News Release

Lethbridge Couple Organizes Recreation Activities for Refugee Children

World Refugee Day was first celebrated June 20, 2001, by resolution of the United Nations General Assembly. Countless groups worldwide host events to draw attention to the millions of refugees forced to flee their homes due to war, conflict or persecution.

“While there are [sometimes] organizations that help [refugees] with a place to live and basic necessities, what they need is a friend and ally who can help them [adjust] to their new home, a person who can help them learn the language, understand the systems, and feel connected,” suggests Linda K. Burton, Relief Society general president of The Church of Jesus Christ of Latter-day Saints (“I Was a Stranger,” April 2016 general conference).

Bob Thompson, a member of the Church in Lethbridge, Alberta, had been in counsel with other Church leaders about plans to assist refugee families who were relocating to their communities. He received an urgent call in January from an immigrant settlement worker asking if there was anywhere 40 rambunctious refugee children could be taken while the documentation for the newly arrived families was completed.

Bob immediately left work and opened the local Church building, while his wife, Ruth, raced to buy balls, crayons, colouring books and other items to occupy the children. Local Church members volunteered their time and donated toys, including a new soccer ball for every family. Ruth even bought a doll for every little girl. The children not only loved the activities and new toys but also loved to practice their English with the volunteers, expressing “I love you” most often.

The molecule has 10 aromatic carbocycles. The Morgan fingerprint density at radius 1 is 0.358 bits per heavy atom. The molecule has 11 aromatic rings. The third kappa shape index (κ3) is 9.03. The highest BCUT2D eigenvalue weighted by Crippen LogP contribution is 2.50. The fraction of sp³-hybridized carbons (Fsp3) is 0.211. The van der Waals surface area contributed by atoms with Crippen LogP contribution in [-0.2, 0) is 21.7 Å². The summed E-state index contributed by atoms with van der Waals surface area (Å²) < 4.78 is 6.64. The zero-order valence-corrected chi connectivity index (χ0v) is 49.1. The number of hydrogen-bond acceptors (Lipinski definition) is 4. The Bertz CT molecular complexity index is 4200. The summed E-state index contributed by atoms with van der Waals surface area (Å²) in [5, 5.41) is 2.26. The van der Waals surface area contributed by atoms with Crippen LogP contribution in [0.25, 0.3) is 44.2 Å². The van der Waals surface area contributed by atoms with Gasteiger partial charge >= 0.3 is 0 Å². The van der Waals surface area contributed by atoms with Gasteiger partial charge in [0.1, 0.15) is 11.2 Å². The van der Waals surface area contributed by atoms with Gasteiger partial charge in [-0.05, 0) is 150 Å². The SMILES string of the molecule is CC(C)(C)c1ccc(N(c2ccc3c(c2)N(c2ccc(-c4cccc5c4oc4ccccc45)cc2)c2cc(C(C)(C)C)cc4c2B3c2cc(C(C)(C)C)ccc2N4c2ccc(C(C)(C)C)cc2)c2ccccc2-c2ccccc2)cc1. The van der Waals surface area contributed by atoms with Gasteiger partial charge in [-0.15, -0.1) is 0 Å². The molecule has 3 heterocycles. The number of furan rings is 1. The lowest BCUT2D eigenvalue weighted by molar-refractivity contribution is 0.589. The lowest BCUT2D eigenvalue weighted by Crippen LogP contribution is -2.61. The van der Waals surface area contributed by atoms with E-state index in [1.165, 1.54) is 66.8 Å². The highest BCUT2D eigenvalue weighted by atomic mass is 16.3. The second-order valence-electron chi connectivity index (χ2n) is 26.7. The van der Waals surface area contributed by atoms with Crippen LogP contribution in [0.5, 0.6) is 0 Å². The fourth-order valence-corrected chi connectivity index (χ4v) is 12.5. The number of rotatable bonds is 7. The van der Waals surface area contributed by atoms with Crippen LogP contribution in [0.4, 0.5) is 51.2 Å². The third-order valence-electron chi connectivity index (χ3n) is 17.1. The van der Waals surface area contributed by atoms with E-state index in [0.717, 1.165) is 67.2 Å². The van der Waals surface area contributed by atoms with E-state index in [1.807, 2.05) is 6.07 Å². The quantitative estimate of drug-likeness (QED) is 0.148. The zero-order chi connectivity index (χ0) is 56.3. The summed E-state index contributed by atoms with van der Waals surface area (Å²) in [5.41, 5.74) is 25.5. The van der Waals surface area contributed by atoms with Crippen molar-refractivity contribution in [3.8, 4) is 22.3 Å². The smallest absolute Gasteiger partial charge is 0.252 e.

So began a semi-weekly recreation program that ran until March 30, when all the families were in homes and the children in school. Bob and Ruth felt a real void in their lives when the program ended, but they look forward to resuming the program in the fall as more refugee families arrive.

“Refugees are people like anyone else, like you and me,” stated Ban Ki-moon, United Nations secretary-general, at the 2015 World Refugee Day. “They led ordinary lives before becoming displaced, and their biggest dream is to be able to live normally again” (“Secretary-General’s Message for 2015”).

The Thompsons were in agreement as Bob said, “While there are more than 60 million refugees in the world, no one individual can expect to help them all, but any one of us can help one of them.”

A special friendship has developed between the Thompsons and the Dabbas family, who suffered unimaginable pain, loss and even separation from one another over a period of five years. The Dabbas children — Douhouk, Lena and Ratteb — were only 13, 12 and 5, respectively, when the bombs started falling on their once-beautiful city of Homs.

Douhouk (now 18) and Lena (now 17) were asked to share their experience in front of a gathering of 500 Mormon members. “One of the nicest things about my new life in Canada,” said Douhouk, “is being called by my real name rather than just ‘refugee.’”

“Being a refugee may be a defining moment in the lives of those who are refugees,” says Elder Patrick Kearon of the Seventy, “but being a refugee does not define them. Like countless thousands before them, this will be a period … in their lives. Some of them will go on to be Nobel laureates, public servants, physicians, scientists, musicians, artists, religious leaders, and contributors in other fields. Indeed many of them were these things before they lost everything. This moment does not define them, but our response will help define us” (“Refuge from the Storm,” April 2016 general conference).

Contributed by Donna Mazzei

Additional Resources

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